Daily Management Review

A Swarm-Like Attack From North Korea Could ‘Overwhelm’ South Korea's THAAD Missile Shield


07/14/2017




A message to nuclear-armed North Korea of the technological capabilities of the Terminal High Altitude Area Defense system was sent with the successful interception test over the Pacific this week of a ballistic missile target using it.
 
But since it has yet to be battle-tested, there are concerns how the controversial anti-missile system might work. Since North Korea is known to have hundreds of missiles in its arsenal, some are worried it could be "overwhelmed" by a swarm-like attack from it.
 
Two U.S.-supplied THAAD anti-missile launchers are at present deployed in South Korea. Guam, where the U.S. military has bases, also has a THAAD battery deployed.
 
Short and medium-range missiles are designed to be shot down by the system. And its first intermediate missile intercept test was on Tuesday. Roughly 1,865 to 3,400 miles is the range of an intermediate missile.
 
After launching an interceptor from a THAAD system located in Kodiak, Alaska, it successfully destroyed the ballistic missile, the U.S. Missile Defense Agency announced in a press release. an Air Force C-17 over the Pacific north of Hawaii had air-launched the missile.
 
"I'd say it certainly does send a signal that this is a good system for defending against theater-level ballistic missile threats, including North Korea," said Bruce Klingner, former chief of the CIA's Korea branch and now senior research fellow for Northeast Asia at the Heritage Foundation's Asian Studies Center.
 
It might have been "seen as counterproductive…and kind of too provocative to the South Korean government" and that was probably the reason the U.S. didn't test the THAAD system in South Korea, Klingner said.
 
The THAAD system is not designed to shoot down intercontinental ballistic missiles unlike the so-called Ground-based Midcourse Defense (GMD) system, which is installed in Alaska and California. Intercepting a mock ICBM fired from California, the GMD had its own test May 30.
 
"This test further demonstrates the capabilities of the THAAD weapon system and its ability to intercept and destroy ballistic missile threats," Missile Defense Agency Director Lt. Gen. Samuel Greaves said in a statement.
 
He added, "THAAD continues to protect our citizens, deployed forces and allies from a real and growing threat."
 
Since 2005, this was the 14th successful intercept in 14 attempts for the THAAD system, the missile agency said.
 
However, the danger of swarm-type attacks by multiple incoming ballistic missiles from North Korea or other enemies might not be reflected by the military's testing, critics say. The system could be render useless by such a scenario which could overwhelm or confuse the system.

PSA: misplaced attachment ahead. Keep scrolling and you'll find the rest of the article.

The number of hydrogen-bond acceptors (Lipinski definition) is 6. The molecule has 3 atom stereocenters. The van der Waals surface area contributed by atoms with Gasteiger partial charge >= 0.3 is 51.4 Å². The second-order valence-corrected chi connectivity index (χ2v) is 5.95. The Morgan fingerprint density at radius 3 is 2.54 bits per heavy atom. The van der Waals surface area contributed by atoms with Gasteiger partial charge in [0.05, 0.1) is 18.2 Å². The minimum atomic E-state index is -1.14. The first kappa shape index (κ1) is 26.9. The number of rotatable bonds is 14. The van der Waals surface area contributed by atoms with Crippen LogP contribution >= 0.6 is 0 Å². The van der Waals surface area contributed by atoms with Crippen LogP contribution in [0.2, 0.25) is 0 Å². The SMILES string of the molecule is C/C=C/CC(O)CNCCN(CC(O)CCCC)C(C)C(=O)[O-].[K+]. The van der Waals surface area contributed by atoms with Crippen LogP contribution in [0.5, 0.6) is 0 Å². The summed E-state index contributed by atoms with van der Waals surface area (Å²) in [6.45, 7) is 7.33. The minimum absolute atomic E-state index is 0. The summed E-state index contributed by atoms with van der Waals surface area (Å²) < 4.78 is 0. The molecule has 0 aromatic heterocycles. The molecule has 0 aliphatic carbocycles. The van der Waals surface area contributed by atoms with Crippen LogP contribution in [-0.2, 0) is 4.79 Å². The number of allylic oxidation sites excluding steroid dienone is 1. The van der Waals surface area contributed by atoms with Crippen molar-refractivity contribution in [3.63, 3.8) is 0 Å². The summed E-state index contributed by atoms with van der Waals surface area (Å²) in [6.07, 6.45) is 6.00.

"While the THAAD system does have a good number of interceptors, I can imagine it getting overwhelmed by sheer numbers," said Laura Grego, a missile defense expert and senior scientist in the Global Security Program for the Union of Concerned Scientists.
 
The U.S. military's May 30 test of the "less mature" GMD system was "not challenged in the way they would be [in] a real-world scenario” and this system designed to protect the U.S. homeland from ballistic missiles has flaws, said Grego.
 
"We generally say they are scripted for success. They don't have challenging countermeasures of the type that a really dedicated adversary would include," Grego added.
 
North Korea is known to have short-range Scud and other missiles targeting Seoul, as for South Korea's vulnerabilities to a swarm-like attack. Pyongyang is believed to have tested submarine-launched ballistic missiles at a naval facility on its west coast and that’s also a possibility - an attack using such ballistic missiles.
 
(Source:www.cnbc.com) 






Science & Technology

With China Set To Dominate, 1 Billion Could Be Using 5G By 2023

Deutsche Telekom unveils next gen 5G mobile antennas in Europe

Diamonds are now the new gold

Expert Body Says Driving In A Driverless Car In An Inebriated Condition Or On Drugs Should Be Legalized

SEC’s EDGAR database vulnerable to cyber threats

Research Says The Risk Of Severe Turbulence On Planes Will Increase Due To Climate Change

Barclays and CLS Group aim to replace SWIFT with blockchain

Designing Of Cars Being Done With Hologram Goggles At Ford

The Already Surging Cyber Attacks Are Set To Rise Even Further, Says A Study

Chinese to equip smartphones with OLED displays

World Politics

World & Politics

Scholar Says Political Appointees Not As Important As Financial Ones In China For The Economy

An Expected Change In Brussels Could Be Crucial For The Euro Zone

Destroying People Who Wouldn't Help One Of His Bankrupt Businesses Was All Trump Talked About When He Met Him In 1990s: Branson

Russia Is Worried About America’s Unpredictability

No oil contracts with Iraqi Kurdistan: Iraq’s oil ministry

Donald Trump lost $ 600 million during his presidency

Britain puts its weight behind Europe in the battle between Boeing and Bombardier

EU hopes to keep the Iran nuclear deal afloat